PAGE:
• Hey Idella – thanks for the questions. I prefer scanning with a mobile phone over scanning on a computer, because I would rather only bring “good” books into my home. If you already have the books in your home, I’d still prefer using the mobile phone to scan the books where they are (on a shelf or in boxes) over lugging them over to a computer 🙂 That being said… you can scan the books with your barcode scanner on your computer directly on Amazon.com and it will pull up the product page that says how many books are for sale and what the lowest price is. If the lowest used MF price is at least a couple bucks, it’s worth selling. The advantages of a true scanning app is that it will give you “level 2” data (stock trading term). If the lowest used FBA price is $5, I’m not interested in the book. However, if that low price is an outlier, and the next lowest price is $14.95, it may be worth listing. Having more data to see a range of the lowest prices is worth it for me (but I’m a data junkie!). Pros: better data, better market insights to know if the book is worth listing. Cons: cost, but I’ve found I make more money by paying for good software than without it. It takes money to make money!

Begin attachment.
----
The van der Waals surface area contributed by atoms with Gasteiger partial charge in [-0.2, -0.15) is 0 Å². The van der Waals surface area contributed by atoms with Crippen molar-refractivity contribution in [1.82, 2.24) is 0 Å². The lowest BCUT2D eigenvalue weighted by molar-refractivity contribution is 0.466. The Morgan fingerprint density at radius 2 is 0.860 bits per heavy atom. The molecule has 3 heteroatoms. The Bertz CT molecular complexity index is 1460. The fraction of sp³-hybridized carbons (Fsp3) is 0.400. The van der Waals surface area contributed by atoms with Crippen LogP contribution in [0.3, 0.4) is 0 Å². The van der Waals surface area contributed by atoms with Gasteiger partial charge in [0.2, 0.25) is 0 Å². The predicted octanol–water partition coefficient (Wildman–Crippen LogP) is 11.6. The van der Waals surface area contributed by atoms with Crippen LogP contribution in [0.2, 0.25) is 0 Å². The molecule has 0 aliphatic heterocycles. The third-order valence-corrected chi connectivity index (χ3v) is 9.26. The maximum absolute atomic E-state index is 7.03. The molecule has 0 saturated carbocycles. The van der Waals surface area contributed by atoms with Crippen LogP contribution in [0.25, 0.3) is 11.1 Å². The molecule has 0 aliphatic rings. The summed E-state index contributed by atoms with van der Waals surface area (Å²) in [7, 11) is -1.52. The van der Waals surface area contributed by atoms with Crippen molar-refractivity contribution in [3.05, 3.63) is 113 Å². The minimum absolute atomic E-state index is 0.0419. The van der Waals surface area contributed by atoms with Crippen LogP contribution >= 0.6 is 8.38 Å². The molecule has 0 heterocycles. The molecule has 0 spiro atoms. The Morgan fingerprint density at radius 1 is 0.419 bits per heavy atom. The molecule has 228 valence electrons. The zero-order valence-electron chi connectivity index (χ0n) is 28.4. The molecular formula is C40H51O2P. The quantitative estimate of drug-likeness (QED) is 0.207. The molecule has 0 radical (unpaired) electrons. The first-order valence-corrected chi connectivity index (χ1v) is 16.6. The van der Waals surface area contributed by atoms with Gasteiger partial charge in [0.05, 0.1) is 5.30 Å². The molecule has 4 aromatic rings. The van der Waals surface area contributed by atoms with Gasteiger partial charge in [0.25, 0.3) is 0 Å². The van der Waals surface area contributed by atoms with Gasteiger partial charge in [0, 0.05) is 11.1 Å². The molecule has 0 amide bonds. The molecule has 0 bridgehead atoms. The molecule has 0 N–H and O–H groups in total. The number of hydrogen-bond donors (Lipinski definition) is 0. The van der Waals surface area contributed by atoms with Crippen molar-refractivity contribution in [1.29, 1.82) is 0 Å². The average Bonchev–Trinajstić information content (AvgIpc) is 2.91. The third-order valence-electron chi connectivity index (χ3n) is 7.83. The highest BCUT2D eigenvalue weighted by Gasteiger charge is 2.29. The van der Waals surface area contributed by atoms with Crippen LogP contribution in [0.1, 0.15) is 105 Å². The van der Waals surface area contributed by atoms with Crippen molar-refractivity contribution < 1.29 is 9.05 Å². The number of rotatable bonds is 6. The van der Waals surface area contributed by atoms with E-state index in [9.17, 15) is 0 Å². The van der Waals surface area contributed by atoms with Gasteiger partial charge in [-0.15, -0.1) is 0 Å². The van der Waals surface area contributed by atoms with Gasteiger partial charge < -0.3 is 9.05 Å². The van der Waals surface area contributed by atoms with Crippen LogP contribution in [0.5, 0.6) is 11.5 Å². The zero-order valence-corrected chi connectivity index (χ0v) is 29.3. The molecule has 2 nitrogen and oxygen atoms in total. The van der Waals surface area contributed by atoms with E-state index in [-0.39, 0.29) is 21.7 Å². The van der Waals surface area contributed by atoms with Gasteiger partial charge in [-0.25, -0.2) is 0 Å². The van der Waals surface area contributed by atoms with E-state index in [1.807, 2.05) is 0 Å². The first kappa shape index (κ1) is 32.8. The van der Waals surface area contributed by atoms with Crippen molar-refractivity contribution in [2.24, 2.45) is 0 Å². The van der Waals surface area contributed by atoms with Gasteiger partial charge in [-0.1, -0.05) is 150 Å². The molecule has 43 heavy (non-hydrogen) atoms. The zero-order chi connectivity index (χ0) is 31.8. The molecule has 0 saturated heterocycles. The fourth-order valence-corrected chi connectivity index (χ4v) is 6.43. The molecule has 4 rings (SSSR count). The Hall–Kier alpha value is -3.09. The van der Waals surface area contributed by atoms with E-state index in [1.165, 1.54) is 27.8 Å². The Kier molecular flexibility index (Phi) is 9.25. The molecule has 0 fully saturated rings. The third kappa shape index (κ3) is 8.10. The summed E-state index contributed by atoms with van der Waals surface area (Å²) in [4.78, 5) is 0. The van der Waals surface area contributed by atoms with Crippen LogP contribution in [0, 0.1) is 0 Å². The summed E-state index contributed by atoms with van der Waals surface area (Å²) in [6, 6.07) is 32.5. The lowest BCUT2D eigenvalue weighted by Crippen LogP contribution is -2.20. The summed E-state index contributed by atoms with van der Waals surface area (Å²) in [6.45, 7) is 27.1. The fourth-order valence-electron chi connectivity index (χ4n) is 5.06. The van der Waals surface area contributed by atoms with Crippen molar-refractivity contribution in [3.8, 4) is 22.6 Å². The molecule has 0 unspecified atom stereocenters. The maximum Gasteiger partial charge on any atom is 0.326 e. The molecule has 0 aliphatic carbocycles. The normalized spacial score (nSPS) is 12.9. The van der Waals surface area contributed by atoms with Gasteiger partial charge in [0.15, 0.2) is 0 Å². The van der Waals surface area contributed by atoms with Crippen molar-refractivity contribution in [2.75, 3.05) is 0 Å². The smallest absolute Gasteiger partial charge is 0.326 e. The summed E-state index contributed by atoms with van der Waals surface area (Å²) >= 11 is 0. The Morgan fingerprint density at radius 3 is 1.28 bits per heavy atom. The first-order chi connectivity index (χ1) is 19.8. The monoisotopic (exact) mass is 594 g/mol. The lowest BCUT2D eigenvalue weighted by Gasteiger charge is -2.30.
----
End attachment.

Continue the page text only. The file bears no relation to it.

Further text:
• @Idella -There is a desktop software created by Nathan Holmquist at Scanlister.com for bulk book scans with regard to uploading your book inventory quickly and efficiently.

        • It’s some nice software for speeding up the listing process, but it doesn’t allow you to make intelligent pricing decisions from the software. You’ll have to go back later and add pricing, or rely completely on a repricer. Definitely a need for this type of software though!

  10. You sell hip and knee replacements? Very cool. I am a Physical Therapist and have been for 34 years. That’s enough, I think. I am now working on replacing that income using your strategies with bookselling. I’ll keep you posted.

    • I do! I work for DePuy Synthes (part of J&J). It might take longer to build a successful FBA business than it will to recover from a total knee replacement, but you can be well on your way to financial independence in 3-6 months. Let me know how I can be of help along the way!